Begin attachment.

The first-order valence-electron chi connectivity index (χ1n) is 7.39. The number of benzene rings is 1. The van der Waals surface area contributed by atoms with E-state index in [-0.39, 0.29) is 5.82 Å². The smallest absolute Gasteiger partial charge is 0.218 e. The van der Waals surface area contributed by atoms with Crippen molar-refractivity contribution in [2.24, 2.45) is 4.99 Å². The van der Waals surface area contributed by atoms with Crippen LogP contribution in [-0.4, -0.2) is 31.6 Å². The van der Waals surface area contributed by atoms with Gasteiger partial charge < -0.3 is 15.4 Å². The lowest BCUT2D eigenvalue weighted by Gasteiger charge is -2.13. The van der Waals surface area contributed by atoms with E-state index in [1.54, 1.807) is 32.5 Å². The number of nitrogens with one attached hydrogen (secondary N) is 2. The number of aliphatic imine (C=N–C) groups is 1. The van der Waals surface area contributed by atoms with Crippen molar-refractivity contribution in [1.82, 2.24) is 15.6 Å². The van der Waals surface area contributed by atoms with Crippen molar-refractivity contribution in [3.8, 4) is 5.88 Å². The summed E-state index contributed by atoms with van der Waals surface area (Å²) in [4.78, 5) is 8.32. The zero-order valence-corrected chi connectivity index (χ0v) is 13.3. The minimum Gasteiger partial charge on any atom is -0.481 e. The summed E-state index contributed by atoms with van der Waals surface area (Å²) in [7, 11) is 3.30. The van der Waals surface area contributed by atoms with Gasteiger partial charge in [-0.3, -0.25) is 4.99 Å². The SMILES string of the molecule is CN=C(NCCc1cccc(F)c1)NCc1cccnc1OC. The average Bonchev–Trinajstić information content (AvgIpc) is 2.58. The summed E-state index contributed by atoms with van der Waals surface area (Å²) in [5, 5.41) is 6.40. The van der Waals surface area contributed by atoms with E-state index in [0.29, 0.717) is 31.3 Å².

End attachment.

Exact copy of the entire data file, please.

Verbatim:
The first-order valence-electron chi connectivity index (χ1n) is 7.39. The number of benzene rings is 1. The van der Waals surface area contributed by atoms with E-state index in [-0.39, 0.29) is 5.82 Å². The smallest absolute Gasteiger partial charge is 0.218 e. The van der Waals surface area contributed by atoms with Crippen molar-refractivity contribution in [2.24, 2.45) is 4.99 Å². The van der Waals surface area contributed by atoms with Crippen LogP contribution in [-0.4, -0.2) is 31.6 Å². The van der Waals surface area contributed by atoms with Gasteiger partial charge < -0.3 is 15.4 Å². The lowest BCUT2D eigenvalue weighted by Gasteiger charge is -2.13. The van der Waals surface area contributed by atoms with E-state index in [1.54, 1.807) is 32.5 Å². The number of nitrogens with one attached hydrogen (secondary N) is 2. The number of aliphatic imine (C=N–C) groups is 1. The van der Waals surface area contributed by atoms with Crippen molar-refractivity contribution in [1.82, 2.24) is 15.6 Å². The van der Waals surface area contributed by atoms with Crippen molar-refractivity contribution in [3.8, 4) is 5.88 Å². The summed E-state index contributed by atoms with van der Waals surface area (Å²) in [4.78, 5) is 8.32. The zero-order valence-corrected chi connectivity index (χ0v) is 13.3. The minimum Gasteiger partial charge on any atom is -0.481 e. The summed E-state index contributed by atoms with van der Waals surface area (Å²) in [7, 11) is 3.30. The van der Waals surface area contributed by atoms with Gasteiger partial charge in [-0.3, -0.25) is 4.99 Å². The SMILES string of the molecule is CN=C(NCCc1cccc(F)c1)NCc1cccnc1OC. The average Bonchev–Trinajstić information content (AvgIpc) is 2.58. The summed E-state index contributed by atoms with van der Waals surface area (Å²) in [5, 5.41) is 6.40. The van der Waals surface area contributed by atoms with E-state index in [0.29, 0.717) is 31.3 Å².